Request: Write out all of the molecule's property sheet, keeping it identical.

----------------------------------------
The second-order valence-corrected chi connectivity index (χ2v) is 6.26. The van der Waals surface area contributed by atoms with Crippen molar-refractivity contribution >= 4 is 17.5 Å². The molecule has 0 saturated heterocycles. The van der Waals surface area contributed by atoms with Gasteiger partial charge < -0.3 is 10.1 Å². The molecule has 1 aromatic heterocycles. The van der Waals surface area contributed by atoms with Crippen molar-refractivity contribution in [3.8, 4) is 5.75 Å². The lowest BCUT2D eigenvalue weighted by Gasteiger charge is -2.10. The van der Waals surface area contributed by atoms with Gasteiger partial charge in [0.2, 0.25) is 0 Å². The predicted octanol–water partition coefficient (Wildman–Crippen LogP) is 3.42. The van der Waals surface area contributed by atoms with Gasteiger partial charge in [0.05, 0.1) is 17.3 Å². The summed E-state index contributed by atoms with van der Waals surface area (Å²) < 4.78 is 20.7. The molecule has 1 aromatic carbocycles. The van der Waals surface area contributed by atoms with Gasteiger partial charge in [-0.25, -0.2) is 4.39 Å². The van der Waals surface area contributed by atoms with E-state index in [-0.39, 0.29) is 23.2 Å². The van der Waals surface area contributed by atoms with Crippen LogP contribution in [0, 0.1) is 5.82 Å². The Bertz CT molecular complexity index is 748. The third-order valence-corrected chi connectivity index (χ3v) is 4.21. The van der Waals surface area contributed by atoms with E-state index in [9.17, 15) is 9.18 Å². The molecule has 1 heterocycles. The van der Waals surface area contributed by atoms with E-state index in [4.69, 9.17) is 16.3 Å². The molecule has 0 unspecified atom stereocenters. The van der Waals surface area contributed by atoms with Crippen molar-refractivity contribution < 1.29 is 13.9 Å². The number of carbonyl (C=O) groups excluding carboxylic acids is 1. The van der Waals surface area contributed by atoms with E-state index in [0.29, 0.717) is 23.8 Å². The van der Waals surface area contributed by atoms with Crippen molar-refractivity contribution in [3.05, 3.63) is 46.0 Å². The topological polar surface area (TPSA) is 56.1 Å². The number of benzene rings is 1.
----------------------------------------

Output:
The second-order valence-corrected chi connectivity index (χ2v) is 6.26. The van der Waals surface area contributed by atoms with Crippen molar-refractivity contribution >= 4 is 17.5 Å². The molecule has 0 saturated heterocycles. The van der Waals surface area contributed by atoms with Gasteiger partial charge < -0.3 is 10.1 Å². The molecule has 1 aromatic heterocycles. The van der Waals surface area contributed by atoms with Crippen molar-refractivity contribution in [3.8, 4) is 5.75 Å². The lowest BCUT2D eigenvalue weighted by Gasteiger charge is -2.10. The van der Waals surface area contributed by atoms with Gasteiger partial charge in [0.2, 0.25) is 0 Å². The predicted octanol–water partition coefficient (Wildman–Crippen LogP) is 3.42. The van der Waals surface area contributed by atoms with Gasteiger partial charge in [0.05, 0.1) is 17.3 Å². The summed E-state index contributed by atoms with van der Waals surface area (Å²) < 4.78 is 20.7. The molecule has 1 aromatic carbocycles. The van der Waals surface area contributed by atoms with Gasteiger partial charge in [-0.25, -0.2) is 4.39 Å². The van der Waals surface area contributed by atoms with E-state index in [-0.39, 0.29) is 23.2 Å². The van der Waals surface area contributed by atoms with Crippen LogP contribution in [0, 0.1) is 5.82 Å². The Bertz CT molecular complexity index is 748. The third-order valence-corrected chi connectivity index (χ3v) is 4.21. The van der Waals surface area contributed by atoms with E-state index in [9.17, 15) is 9.18 Å². The molecule has 1 heterocycles. The van der Waals surface area contributed by atoms with E-state index in [4.69, 9.17) is 16.3 Å². The molecule has 0 unspecified atom stereocenters. The van der Waals surface area contributed by atoms with Crippen molar-refractivity contribution < 1.29 is 13.9 Å². The number of carbonyl (C=O) groups excluding carboxylic acids is 1. The van der Waals surface area contributed by atoms with E-state index in [0.29, 0.717) is 23.8 Å². The van der Waals surface area contributed by atoms with Crippen molar-refractivity contribution in [3.05, 3.63) is 46.0 Å². The topological polar surface area (TPSA) is 56.1 Å². The number of benzene rings is 1.